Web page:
The amount of time that had been put into studying the human body did not prove sufficient up to this point, at least not accurate enough to make a diagnosis. It seems rather expected that the doctors would have no real reference point for treating any mental illness. It is understandable that these doctors, without access to evolved medical equipment, would have no way of understanding what goes on in a woman’s body and what is not related to biological sex. “We still do not know for sure the biological differences between the sexes in the area of mental illness. [It has always been an accepted idea] that sex determined the cause and manifestations of mental illness…and that they arose from biology.” (Hirshbein, par. 5) However today, we know that men and women alike are susceptible to these ailments. We do not yet understand all we should, although today we are aware of this. John and his colleagues, however, believed women were at risk for mental illness more so than men. John believed this to be the truth, and thus implemented treatments based on such lunacies to Mary.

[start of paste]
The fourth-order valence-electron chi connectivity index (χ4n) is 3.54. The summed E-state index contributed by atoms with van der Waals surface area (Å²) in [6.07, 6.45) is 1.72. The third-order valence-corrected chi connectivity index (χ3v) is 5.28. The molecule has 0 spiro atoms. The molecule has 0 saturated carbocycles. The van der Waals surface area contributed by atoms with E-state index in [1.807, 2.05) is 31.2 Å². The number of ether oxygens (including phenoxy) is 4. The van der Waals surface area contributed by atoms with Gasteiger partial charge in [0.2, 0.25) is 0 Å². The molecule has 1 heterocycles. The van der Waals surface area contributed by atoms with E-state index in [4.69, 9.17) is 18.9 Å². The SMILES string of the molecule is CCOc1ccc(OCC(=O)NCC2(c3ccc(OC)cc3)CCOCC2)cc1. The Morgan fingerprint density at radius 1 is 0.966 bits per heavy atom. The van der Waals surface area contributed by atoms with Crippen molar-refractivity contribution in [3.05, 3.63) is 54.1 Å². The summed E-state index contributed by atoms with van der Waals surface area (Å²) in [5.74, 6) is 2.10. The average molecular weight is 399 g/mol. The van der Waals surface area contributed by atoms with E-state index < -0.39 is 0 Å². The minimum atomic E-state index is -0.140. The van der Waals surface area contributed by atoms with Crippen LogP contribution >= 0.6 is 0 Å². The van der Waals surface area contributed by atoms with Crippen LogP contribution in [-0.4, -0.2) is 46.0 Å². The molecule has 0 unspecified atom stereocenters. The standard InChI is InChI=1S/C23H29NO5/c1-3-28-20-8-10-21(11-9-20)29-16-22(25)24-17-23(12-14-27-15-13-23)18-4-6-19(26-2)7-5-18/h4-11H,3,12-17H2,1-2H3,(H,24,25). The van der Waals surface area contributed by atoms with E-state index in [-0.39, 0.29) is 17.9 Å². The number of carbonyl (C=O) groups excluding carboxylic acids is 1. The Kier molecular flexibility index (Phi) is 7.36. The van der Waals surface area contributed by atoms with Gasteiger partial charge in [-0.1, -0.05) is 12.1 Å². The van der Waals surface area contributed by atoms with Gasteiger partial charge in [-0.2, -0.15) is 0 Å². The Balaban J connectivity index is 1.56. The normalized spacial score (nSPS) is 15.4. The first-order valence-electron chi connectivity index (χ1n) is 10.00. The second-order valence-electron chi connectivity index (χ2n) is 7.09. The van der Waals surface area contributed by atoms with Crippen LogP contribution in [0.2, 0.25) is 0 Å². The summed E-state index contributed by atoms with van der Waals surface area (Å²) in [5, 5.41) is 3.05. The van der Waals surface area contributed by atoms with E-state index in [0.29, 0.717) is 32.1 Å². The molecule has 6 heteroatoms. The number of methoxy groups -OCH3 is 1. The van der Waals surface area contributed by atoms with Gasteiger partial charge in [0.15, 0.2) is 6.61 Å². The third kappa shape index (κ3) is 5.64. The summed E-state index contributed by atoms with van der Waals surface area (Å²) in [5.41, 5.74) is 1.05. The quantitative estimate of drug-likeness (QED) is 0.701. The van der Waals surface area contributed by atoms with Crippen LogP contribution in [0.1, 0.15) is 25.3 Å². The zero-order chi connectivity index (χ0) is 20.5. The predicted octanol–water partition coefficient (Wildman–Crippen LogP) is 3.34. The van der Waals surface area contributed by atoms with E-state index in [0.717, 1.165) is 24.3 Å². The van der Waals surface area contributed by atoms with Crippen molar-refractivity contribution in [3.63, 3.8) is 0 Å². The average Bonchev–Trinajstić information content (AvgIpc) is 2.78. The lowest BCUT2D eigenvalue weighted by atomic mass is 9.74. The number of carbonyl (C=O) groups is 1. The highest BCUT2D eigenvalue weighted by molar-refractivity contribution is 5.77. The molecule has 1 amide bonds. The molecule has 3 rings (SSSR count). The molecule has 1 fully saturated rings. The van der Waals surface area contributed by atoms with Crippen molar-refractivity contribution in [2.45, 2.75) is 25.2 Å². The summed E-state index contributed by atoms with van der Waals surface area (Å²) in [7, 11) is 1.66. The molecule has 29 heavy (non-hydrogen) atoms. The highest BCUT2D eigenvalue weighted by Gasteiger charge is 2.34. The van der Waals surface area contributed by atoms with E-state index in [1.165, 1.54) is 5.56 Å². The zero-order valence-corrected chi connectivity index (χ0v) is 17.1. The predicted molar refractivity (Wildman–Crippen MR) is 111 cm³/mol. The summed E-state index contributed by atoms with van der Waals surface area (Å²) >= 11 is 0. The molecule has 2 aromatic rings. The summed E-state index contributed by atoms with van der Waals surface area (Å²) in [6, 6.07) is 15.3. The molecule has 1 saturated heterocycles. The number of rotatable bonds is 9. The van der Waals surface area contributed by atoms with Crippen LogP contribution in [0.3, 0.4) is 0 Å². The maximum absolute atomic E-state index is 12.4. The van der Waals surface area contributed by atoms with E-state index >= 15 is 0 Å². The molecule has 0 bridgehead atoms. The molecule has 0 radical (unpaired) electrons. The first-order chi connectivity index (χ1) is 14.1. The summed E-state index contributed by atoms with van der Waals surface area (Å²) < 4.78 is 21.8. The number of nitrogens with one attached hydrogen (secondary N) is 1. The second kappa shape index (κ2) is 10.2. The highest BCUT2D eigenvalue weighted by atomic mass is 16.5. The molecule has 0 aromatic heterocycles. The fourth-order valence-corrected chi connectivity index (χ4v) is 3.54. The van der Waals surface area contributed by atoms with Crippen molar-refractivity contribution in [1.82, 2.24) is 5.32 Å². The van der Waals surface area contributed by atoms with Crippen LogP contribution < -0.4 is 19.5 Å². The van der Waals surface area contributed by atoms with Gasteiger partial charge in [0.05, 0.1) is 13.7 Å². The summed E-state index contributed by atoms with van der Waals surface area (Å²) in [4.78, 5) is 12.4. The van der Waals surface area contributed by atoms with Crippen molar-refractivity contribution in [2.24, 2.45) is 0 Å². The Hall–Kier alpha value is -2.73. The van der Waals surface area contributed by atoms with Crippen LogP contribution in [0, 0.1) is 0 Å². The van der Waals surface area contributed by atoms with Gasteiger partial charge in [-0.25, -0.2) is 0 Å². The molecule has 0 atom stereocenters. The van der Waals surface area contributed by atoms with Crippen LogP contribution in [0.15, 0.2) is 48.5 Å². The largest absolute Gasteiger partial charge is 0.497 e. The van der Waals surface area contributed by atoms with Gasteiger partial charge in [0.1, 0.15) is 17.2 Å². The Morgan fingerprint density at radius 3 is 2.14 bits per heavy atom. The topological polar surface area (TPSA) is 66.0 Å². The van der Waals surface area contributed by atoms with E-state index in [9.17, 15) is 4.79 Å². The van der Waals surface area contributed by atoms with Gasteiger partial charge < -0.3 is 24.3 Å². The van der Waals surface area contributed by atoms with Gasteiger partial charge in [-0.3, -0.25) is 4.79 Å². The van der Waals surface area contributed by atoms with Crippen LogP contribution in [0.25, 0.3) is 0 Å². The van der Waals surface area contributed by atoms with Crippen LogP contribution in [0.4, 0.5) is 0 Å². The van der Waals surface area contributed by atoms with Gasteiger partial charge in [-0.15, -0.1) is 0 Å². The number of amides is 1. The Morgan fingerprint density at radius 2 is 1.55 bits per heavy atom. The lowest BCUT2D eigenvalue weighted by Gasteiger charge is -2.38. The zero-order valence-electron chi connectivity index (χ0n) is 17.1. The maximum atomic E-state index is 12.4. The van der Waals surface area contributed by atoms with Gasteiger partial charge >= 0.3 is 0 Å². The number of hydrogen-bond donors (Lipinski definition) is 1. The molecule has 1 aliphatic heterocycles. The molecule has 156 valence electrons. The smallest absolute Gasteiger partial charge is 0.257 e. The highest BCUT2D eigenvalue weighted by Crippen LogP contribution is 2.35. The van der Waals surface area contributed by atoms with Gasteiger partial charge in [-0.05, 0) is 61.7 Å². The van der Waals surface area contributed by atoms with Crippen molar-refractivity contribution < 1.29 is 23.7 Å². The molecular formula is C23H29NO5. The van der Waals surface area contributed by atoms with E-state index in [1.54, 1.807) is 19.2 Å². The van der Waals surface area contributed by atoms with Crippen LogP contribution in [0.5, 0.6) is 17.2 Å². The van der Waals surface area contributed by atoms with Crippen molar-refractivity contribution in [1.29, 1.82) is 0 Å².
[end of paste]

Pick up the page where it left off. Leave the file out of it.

“From this distance of time, it is easy to chuckle (or shake our heads in dismay) that a psychiatrist could blame mental illness” (Hirshbein 156) on biological sex. To blame mental illness on the total of what it is half the human race seems absurd to us today. In contrast however, during the 1800’s, when Charlotte Perkins Gillman wrote “The Yellow Wallpaper,” this was a widely accepted belief. In fact, in the late nineteenth century practitioners were removing women’s ovaries in an attempt to augment their mental state. (Hirshbein 157) These medical practices seem inappropriate and possibly even unethical to us now, but a hundred years ago, this was as normal and accepted as taking a Tylenol is today. This is a perfect example of a barbaric medical practice that had a strong influence on the work. The medical ignorance is obvious.